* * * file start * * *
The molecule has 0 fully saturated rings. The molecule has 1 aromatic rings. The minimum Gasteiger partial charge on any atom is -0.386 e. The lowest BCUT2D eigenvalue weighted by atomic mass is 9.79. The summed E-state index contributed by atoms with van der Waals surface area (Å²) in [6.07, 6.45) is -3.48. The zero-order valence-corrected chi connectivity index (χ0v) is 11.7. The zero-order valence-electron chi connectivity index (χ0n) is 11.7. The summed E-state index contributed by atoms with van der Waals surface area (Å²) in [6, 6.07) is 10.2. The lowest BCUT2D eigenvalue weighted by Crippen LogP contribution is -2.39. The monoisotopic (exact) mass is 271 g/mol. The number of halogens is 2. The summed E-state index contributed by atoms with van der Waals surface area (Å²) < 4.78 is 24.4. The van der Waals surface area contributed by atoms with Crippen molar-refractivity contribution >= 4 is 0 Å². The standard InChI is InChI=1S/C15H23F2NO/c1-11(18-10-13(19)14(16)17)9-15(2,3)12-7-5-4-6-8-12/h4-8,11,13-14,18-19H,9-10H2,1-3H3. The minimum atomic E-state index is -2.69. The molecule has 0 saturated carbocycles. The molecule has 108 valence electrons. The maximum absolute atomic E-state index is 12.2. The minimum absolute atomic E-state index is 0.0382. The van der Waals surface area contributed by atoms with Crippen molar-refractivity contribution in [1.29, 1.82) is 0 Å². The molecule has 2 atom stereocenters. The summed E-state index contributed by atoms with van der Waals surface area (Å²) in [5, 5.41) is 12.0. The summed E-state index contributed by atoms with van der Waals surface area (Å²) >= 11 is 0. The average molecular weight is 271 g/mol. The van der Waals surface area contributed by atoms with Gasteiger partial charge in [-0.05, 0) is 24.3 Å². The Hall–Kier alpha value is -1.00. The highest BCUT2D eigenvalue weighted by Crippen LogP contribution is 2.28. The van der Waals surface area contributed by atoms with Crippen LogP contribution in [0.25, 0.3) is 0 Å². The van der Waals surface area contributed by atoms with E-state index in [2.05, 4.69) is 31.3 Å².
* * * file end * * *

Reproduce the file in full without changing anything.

The molecule has 0 fully saturated rings. The molecule has 1 aromatic rings. The minimum Gasteiger partial charge on any atom is -0.386 e. The lowest BCUT2D eigenvalue weighted by atomic mass is 9.79. The summed E-state index contributed by atoms with van der Waals surface area (Å²) in [6.07, 6.45) is -3.48. The zero-order valence-corrected chi connectivity index (χ0v) is 11.7. The zero-order valence-electron chi connectivity index (χ0n) is 11.7. The summed E-state index contributed by atoms with van der Waals surface area (Å²) in [6, 6.07) is 10.2. The lowest BCUT2D eigenvalue weighted by Crippen LogP contribution is -2.39. The monoisotopic (exact) mass is 271 g/mol. The number of halogens is 2. The summed E-state index contributed by atoms with van der Waals surface area (Å²) < 4.78 is 24.4. The van der Waals surface area contributed by atoms with Crippen molar-refractivity contribution >= 4 is 0 Å². The standard InChI is InChI=1S/C15H23F2NO/c1-11(18-10-13(19)14(16)17)9-15(2,3)12-7-5-4-6-8-12/h4-8,11,13-14,18-19H,9-10H2,1-3H3. The minimum atomic E-state index is -2.69. The molecule has 0 saturated carbocycles. The molecule has 108 valence electrons. The maximum absolute atomic E-state index is 12.2. The minimum absolute atomic E-state index is 0.0382. The van der Waals surface area contributed by atoms with Crippen molar-refractivity contribution in [1.29, 1.82) is 0 Å². The molecule has 2 atom stereocenters. The summed E-state index contributed by atoms with van der Waals surface area (Å²) in [5, 5.41) is 12.0. The summed E-state index contributed by atoms with van der Waals surface area (Å²) >= 11 is 0. The average molecular weight is 271 g/mol. The van der Waals surface area contributed by atoms with Gasteiger partial charge in [-0.05, 0) is 24.3 Å². The Hall–Kier alpha value is -1.00. The highest BCUT2D eigenvalue weighted by Crippen LogP contribution is 2.28. The van der Waals surface area contributed by atoms with Crippen LogP contribution in [0.25, 0.3) is 0 Å². The van der Waals surface area contributed by atoms with E-state index in [2.05, 4.69) is 31.3 Å².